Saturday, 14 March 2020

Navigating My Tricky Relationship with Alcohol

Annie talks about her difficult relationship with alcohol and how she’s beginning to recover.
- Annie Bocock


Alcohol. Booze. Tipple. Bevvies. It has always been a little bit of a problem for me. Drinking encouraged me to be uncomfortably fearless and boisterous. I’d drink very small amounts, which would lead to me being loud for attention in a desperate plea to have my close friends like me more. I only made them worry and I don’t think that’s ever truly gone away. This became apparent to me when I started university. In Freshers Week I immediately found myself out of my comfort zone, so I drank, especially when I struggled to talk at parties, or on nights out. I did it to calm down, to numb all of the anxiety I was feeling, but it didn’t work. I would have panic attacks and would experience dangerous rushes of negative emotion which only isolated me further. 

After a year of struggling to fit I was extremely relieved to start making friends during my second year. This came with a lot of delayed drinking and nights out. It was fun but my only regret is that I sometimes found myself unable to stop drinking once I had started, which had negative consequences. My change in behaviour came after two specific events: 

  • One night I broke my front tooth after losing control of myself. Luckily my friends were there to swiftly take me home and look after me but when the morning came, I was distraught.  
  • The second, and more frightening experience, was when I woke up at 6am, after blacking out, on a bus with none of my belongings and a severely sprained ankle. I was extremely lucky to retrieve pretty much everything, but it was still the biggest wake-up call to change my behaviour, despite what may have happened that night. 

Ever since those two instances I’ve tried my best to really look after myself when I’m drinking and despite the occasional slip-up it’s gone smoothly! 

For students, or anyone, who thinks they may be in a similar situation, I can only offer my own advice on what has worked for me. Everyone is different so I urge you to access services (your GP, university counsellors, etc.) if you think you need help. But regardless here are some things that helped me in my path to recovery:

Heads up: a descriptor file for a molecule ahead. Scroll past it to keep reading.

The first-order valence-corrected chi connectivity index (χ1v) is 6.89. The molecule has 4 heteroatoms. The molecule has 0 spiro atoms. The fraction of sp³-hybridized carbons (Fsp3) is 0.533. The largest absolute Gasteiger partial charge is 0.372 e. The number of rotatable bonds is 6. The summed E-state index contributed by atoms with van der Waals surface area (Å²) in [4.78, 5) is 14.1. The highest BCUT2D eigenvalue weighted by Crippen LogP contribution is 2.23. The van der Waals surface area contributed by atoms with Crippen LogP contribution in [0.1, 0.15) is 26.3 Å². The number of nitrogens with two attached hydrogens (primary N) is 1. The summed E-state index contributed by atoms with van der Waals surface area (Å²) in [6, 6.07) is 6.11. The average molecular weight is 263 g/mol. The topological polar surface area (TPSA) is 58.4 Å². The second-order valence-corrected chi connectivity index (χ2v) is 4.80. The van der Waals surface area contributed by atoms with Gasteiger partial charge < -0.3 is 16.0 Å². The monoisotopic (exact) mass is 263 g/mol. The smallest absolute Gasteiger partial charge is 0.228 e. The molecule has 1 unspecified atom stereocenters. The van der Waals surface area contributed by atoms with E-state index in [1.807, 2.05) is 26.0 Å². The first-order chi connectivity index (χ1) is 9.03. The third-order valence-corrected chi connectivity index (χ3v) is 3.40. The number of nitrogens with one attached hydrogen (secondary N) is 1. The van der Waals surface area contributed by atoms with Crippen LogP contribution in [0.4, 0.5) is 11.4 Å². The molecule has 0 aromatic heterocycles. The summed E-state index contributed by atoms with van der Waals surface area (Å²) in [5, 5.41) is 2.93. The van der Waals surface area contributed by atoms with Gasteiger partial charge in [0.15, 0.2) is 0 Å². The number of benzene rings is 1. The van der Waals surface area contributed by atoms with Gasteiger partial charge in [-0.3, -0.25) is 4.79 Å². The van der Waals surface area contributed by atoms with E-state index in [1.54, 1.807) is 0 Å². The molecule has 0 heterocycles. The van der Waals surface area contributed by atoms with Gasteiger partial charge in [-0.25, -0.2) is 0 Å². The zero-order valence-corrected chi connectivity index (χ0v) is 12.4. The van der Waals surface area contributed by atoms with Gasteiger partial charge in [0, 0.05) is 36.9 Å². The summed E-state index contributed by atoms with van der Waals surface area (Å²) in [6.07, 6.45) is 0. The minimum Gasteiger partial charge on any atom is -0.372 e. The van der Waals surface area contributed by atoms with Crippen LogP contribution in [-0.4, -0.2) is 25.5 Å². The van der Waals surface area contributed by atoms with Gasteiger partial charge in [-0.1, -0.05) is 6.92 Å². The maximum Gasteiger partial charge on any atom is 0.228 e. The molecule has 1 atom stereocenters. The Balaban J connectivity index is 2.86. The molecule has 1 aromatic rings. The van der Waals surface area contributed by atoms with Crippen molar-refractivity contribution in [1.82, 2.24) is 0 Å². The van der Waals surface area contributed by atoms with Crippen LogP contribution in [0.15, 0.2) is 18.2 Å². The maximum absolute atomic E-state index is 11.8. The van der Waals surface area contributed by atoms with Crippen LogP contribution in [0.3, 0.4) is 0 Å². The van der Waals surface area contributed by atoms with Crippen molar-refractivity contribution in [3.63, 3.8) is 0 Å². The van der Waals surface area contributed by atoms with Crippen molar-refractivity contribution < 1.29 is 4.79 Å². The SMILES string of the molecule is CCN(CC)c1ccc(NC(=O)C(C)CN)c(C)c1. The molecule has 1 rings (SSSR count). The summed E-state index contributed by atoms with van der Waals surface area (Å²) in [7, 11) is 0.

• Don’t feel like you have to drink to be more social! For me, it became a habit or a dependency when I was particularly nervous about socialising, but it didn’t work.
  • If you want to drink, do it for the right reasons and in moderation. I now drink primarily for the taste and mostly socially.
  • If you do want to get drunk, space it out. I’ll now set a time limit of around half an hour or more before I buy a new drink after finishing my old one, which may be normal for most people, but it really helped me since I was someone who’d rush straight off to get another.
  • Carry a set amount of cash with you. You may be less inclined to drink in excess, and therefore also to spend less.
  • Have set amounts of time where you don’t drink, if you want to! You don’t necessarily have to quit but you can certainly take prolonged breaks. 

I think it can be hard for young people, especially if they’re vulnerable, to have a healthy relationship with alcohol. I’ve never been an alcoholic, but I have had a hard relationship with it and it leaves me in the middle.

For more information on finding support, click here. Find out more about managing alcohol at university on page 32 of Student Minds' Transition guide


Hi! I’m Annie Bocock and I’m an alumni of the University of York. As a Press Ambassador for Student Minds, I enjoy writing and speaking about my own experiences of mental health and the general complexities of mental health. It’s so rewarding seeing how others can gain something from my experiences.

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